Internal leakage in the master cylinder should have made the red "Brake" warning light turn on. Did that happen? An external leak will do that too.
Was this a used or rebuilt master cylinder? If it was used, you must never push the brake pedal more than halfway to the floor. Doing so can damage it. It is okay to do that with a rebuilt one or when it's up to about a year old. Crud and corrosion build up in the bottoms of the two bores where the pistons don't normally travel. Running them over that crud, as in pedal-bleeding or when surprised by a sudden, unexpected leak, can rip the lip seals.
If the master cylinder is okay, there may just be too much air in the system to get the brake fluid moving. I only use gravity-bleeding but you have to leave the cap loose on the reservoir, otherwise vacuum will build up in there and prevent the fluid from running down. It can take a good 15 minutes for fluid to show up at a wheel. If the master cylinder was allowed to run empty, you may need to irritate the brake pedal a little to get the fluid flow started.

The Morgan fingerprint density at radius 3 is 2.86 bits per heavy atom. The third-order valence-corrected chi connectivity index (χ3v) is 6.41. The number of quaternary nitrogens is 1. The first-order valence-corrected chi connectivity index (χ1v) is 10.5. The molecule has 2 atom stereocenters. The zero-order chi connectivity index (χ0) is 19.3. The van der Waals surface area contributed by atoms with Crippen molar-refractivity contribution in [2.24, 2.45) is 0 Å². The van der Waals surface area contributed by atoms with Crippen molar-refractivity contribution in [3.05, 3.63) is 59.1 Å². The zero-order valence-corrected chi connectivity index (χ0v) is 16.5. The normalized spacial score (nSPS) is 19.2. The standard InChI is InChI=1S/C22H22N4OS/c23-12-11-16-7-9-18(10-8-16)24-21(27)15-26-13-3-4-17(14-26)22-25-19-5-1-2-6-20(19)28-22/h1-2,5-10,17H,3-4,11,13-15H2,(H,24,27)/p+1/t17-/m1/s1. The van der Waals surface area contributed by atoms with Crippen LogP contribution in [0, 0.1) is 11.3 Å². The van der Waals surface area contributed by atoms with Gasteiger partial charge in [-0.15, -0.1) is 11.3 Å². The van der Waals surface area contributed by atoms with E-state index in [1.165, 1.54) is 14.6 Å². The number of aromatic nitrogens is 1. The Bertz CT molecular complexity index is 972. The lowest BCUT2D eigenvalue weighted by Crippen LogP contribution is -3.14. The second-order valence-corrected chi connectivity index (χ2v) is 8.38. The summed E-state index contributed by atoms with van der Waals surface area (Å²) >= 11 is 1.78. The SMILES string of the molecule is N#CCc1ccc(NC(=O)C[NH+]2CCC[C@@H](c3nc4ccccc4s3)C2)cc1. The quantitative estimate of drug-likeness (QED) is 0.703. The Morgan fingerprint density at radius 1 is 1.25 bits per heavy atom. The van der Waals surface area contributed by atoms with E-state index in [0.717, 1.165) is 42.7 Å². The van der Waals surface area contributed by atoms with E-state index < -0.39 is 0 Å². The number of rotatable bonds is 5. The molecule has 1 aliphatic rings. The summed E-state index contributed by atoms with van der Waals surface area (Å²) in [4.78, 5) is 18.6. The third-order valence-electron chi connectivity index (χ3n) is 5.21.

If your car has anti-lock brakes, many hydraulic controllers need to have some valves opened with a scanner to get the air out. That should not be an issue if the reservoir never ran empty.
Did you bench bleed the replacement master cylinder? The next time you need to replace one, there is an easy trick to avoid having to bleed at the wheels, although that gets a little involved on Fords when they have four steel lines coming out of it. When there's only two steel lines like on most other brands, replacing a master cylinder becomes a half-hour job with almost no bleeding necessary.
Wednesday, March 18th, 2015 AT 7:01 PM